There were even several times where I completed objectives without knowing what I was doing, such as in the second level when you’re asked to bounce between the different rooftops using the strategically placed vents. I bounced between the rooves for ages, having to restart the mission over and over again, each time being forced to rewatch that same opening section before I could start. In the end, I don’t even know what changed to make it work, but I can say that I’m glad to see the back of that particular mission. 

SkateBIRD - Same King Loves Snacks
I have never felt more affinity with a video game character in my life. 

If it sounds like I’m dumping on SkateBIRD I want to make it clear that it is still a good game. Once you’re used to the slightly weird controls, you can successfully pull off some pretty amazing combos. While most of the time limits are tight, they mostly just add a nice feeling of challenge to the missions, at least those missions that are clear on your goal. Combined with the soundtrack and the new unlockables for your bird and skateboard, it’s a lot of fun to just skate around and pull off tricks. 

 

There’s also an interesting take on the speed system. Some of the missions require you to get quite high on vert ramps, to grab a collectible or a letter or something. Instead of having to build up speed by going up and down ramps, your actual top speed is decided by your overall score modifier. As you get a higher score and a bigger modifier, you go faster and faster. It’s a pretty interesting take on the system that does help to give SkateBIRD a more unique identity, and it works well for getting a quick boost of speed just before hitting a ramp by adding a manual into the mix or hopping and quickly pulling off a flip trick. 

Another point in favor of the game is the visuals and music. There’s a decent mix of basement grunge, upbeat ska, and various other genres that make 90s skaters feel right at home. Plus, you can not only unlock more tracks by picking up audio cassettes (remember those kids?) scattered around the level, but you can create your own mixtape in the pause menu if you grow really attached to certain tracks. Visually, SkateBIRD might not be up there with the best-looking games of all time, but it has a consistent visual design, and the visuals are nice and bright. It sort of puts you in mind of an upscaled PS1 game, especially with the ‘small thing in a large world’ aesthetic, might as well be playing Toy Story 2: Skateboarding. Before you google it, no that’s not a real game.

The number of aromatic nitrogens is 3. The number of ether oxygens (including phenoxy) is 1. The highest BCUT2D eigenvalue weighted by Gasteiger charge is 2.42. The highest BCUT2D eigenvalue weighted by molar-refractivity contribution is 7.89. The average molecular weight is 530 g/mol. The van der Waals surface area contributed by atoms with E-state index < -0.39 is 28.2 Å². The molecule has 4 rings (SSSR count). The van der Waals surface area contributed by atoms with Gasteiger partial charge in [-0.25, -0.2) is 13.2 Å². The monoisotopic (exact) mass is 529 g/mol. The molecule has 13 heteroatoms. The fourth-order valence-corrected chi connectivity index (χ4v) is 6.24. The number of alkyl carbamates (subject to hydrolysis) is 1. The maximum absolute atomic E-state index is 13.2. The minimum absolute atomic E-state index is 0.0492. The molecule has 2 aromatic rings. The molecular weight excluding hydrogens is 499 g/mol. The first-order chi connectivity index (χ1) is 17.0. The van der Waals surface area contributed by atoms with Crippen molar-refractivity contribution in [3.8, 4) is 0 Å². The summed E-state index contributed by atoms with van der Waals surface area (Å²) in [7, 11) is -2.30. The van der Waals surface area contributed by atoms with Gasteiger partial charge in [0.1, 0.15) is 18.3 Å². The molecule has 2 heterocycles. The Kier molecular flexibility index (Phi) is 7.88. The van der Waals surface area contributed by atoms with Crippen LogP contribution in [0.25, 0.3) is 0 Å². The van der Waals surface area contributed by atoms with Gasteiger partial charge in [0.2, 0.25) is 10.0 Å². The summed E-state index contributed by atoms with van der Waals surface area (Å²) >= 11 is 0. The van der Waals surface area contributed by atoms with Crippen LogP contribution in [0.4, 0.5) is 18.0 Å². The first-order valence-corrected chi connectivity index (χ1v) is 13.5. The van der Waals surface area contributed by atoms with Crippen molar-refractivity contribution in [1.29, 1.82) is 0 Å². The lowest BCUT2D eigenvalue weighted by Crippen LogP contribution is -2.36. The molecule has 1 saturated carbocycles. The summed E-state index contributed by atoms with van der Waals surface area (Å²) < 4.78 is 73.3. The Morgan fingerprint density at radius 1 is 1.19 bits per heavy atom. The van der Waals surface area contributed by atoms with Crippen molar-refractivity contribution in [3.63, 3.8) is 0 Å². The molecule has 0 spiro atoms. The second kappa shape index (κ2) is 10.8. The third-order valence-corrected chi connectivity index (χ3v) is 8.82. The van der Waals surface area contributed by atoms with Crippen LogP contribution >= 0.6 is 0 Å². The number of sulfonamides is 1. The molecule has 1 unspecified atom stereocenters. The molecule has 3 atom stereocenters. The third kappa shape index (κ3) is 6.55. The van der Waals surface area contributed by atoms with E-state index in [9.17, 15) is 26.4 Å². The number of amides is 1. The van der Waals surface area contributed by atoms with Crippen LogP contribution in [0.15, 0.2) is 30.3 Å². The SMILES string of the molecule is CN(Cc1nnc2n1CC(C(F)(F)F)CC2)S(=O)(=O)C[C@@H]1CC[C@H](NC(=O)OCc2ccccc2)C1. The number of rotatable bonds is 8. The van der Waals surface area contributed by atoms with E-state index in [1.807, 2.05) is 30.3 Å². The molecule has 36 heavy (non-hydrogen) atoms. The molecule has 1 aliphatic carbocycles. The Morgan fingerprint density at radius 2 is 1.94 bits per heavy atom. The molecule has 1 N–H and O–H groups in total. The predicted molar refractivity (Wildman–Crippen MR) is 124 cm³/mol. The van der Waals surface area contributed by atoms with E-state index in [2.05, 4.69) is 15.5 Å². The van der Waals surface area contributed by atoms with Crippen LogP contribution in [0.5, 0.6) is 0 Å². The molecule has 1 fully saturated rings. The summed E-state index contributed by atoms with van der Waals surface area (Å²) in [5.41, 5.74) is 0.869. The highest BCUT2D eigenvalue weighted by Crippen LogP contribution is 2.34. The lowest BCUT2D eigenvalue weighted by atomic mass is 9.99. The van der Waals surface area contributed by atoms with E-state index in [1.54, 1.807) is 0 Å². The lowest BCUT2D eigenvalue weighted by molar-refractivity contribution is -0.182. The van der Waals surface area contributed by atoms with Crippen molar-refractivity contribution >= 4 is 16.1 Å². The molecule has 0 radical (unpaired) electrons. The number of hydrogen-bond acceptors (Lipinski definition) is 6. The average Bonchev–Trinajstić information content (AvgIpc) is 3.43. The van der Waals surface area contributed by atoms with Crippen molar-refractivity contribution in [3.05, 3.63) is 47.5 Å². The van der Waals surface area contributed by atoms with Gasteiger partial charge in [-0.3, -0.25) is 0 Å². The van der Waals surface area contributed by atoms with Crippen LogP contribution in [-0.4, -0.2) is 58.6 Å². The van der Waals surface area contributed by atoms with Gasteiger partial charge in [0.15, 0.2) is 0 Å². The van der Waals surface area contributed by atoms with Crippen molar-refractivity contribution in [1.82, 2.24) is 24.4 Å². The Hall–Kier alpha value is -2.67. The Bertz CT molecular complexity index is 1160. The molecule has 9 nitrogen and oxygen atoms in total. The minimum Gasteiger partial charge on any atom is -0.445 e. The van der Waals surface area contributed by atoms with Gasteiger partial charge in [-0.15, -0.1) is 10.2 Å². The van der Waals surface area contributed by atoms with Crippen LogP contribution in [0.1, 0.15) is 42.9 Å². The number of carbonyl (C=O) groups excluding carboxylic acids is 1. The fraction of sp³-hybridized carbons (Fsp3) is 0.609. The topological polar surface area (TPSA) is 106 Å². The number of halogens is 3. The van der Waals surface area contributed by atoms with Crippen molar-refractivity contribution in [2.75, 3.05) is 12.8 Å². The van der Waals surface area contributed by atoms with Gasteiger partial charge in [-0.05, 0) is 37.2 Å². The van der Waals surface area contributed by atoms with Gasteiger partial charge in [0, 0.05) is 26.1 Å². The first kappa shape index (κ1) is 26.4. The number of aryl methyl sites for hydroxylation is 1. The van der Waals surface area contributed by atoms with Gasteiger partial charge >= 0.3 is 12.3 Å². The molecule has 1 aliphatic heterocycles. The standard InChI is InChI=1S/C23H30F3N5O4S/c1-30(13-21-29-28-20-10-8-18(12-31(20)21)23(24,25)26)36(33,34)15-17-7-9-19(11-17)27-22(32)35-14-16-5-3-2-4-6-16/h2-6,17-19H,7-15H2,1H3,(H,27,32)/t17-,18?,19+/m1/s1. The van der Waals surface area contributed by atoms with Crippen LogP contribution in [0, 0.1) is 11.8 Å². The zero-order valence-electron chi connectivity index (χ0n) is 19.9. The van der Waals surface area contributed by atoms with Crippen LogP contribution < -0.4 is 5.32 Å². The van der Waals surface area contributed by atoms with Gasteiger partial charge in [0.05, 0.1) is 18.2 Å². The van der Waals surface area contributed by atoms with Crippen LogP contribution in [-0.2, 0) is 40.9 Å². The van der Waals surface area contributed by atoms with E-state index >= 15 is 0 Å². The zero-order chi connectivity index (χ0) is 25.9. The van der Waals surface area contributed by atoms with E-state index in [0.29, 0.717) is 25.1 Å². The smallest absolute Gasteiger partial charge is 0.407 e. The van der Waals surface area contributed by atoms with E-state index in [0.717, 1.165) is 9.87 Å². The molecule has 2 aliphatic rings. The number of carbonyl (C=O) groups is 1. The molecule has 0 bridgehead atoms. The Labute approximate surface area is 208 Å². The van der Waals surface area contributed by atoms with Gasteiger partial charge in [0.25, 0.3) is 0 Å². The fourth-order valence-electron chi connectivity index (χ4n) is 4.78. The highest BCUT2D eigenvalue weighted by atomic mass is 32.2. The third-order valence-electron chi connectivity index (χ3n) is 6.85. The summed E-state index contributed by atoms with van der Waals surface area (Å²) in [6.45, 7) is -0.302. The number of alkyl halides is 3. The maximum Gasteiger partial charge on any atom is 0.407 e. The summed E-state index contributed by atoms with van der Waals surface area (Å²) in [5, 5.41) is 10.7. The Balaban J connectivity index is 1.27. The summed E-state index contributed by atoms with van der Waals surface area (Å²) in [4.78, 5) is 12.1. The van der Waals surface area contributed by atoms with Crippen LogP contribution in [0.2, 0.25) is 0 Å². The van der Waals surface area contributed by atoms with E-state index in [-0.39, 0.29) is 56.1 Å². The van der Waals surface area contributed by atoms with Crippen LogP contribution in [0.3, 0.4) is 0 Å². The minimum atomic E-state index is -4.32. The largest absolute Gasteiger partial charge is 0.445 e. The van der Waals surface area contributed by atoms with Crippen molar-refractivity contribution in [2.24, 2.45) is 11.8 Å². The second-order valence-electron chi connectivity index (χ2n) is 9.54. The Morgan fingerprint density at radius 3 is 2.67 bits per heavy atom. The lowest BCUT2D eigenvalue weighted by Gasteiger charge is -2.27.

SkateBIRD - Flip Trick Goth Bird
The goth look was pretty cool, but I had to abandon it because I couldn't see my awesome shades against my black feathers. 

Overall, SkateBIRD mostly does what it sets out to do. It’s a meme-y skateboarding game with bright graphics and the ability to dress up your little budgie in a beanie for a giggle. It’s certainly playable enough if you can get used to the strange physics, and there’s enjoyment to be had here. Having said that, the combination of some slightly wobbly controls, tight time limits, and unclear objectives does make it unnecessarily stressful at times, especially considering how chilled-out the game seems the rest of the time. While there’s certainly a lot of fun hidden away in here, no one could blame you for giving up 2 hours in because the controls make getting through certain missions more hassle than they’re worth. 


TechRaptor reviewed SkateBIRD on Nintendo Switch with a code provided by the developer. The game is also available on PC and Xbox One.
 

 

Review Summary

Review Summary

6.0
While SkateBIRD has plenty of frustrations, there's enough fun here to make it worth your time. Just don't expect Pro Skater levels of polish and you'll probably be fine

Pros

  • The Bird Characters are Fun
  • Simple and Fun Gameplay When You Get Used to it
  • Great Music and Bright Visuals

Cons

  • Frustrating Vague Goals and Tough Time Limits
  • Psychics Are a Bit Weird and Broken in Places
  • Controls Can be Overly Fiddly for Certain Objectives
Will wearing an Odd Future shirt.
Staff Writer

I'm Will and I'm a UK-based writer who went to film school before realizing writing was more fun than film-making. I've written for a number of gaming sites over the past few years of my writing career, including Cliqist, Gaming Respawn, and TechRaptor. I also produce videos for my own channel (Mupple) as well as Cliqists popular YouTube channel. I've covered industry events such as EGX and am hoping to break into narrative game writing in the future.